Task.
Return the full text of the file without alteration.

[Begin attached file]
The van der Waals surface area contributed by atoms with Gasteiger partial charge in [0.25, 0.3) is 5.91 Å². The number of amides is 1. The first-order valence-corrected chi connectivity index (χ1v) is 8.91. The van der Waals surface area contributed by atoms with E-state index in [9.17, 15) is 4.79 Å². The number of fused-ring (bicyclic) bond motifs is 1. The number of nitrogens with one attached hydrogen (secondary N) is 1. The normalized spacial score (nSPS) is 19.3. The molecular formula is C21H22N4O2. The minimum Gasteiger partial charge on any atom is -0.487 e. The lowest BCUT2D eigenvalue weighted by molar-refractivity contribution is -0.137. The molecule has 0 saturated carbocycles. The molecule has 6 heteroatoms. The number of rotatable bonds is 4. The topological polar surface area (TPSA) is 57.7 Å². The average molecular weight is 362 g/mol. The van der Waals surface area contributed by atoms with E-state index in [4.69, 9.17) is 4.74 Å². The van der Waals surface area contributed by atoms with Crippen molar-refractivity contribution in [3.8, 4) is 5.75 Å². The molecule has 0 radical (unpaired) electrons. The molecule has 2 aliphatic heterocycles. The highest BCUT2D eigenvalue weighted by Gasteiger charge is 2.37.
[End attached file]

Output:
The van der Waals surface area contributed by atoms with Gasteiger partial charge in [0.25, 0.3) is 5.91 Å². The number of amides is 1. The first-order valence-corrected chi connectivity index (χ1v) is 8.91. The van der Waals surface area contributed by atoms with E-state index in [9.17, 15) is 4.79 Å². The number of fused-ring (bicyclic) bond motifs is 1. The number of nitrogens with one attached hydrogen (secondary N) is 1. The normalized spacial score (nSPS) is 19.3. The molecular formula is C21H22N4O2. The minimum Gasteiger partial charge on any atom is -0.487 e. The lowest BCUT2D eigenvalue weighted by molar-refractivity contribution is -0.137. The molecule has 0 saturated carbocycles. The molecule has 6 heteroatoms. The number of rotatable bonds is 4. The topological polar surface area (TPSA) is 57.7 Å². The average molecular weight is 362 g/mol. The van der Waals surface area contributed by atoms with E-state index in [4.69, 9.17) is 4.74 Å². The van der Waals surface area contributed by atoms with Crippen molar-refractivity contribution in [3.8, 4) is 5.75 Å². The molecule has 0 radical (unpaired) electrons. The molecule has 2 aliphatic heterocycles. The highest BCUT2D eigenvalue weighted by Gasteiger charge is 2.37.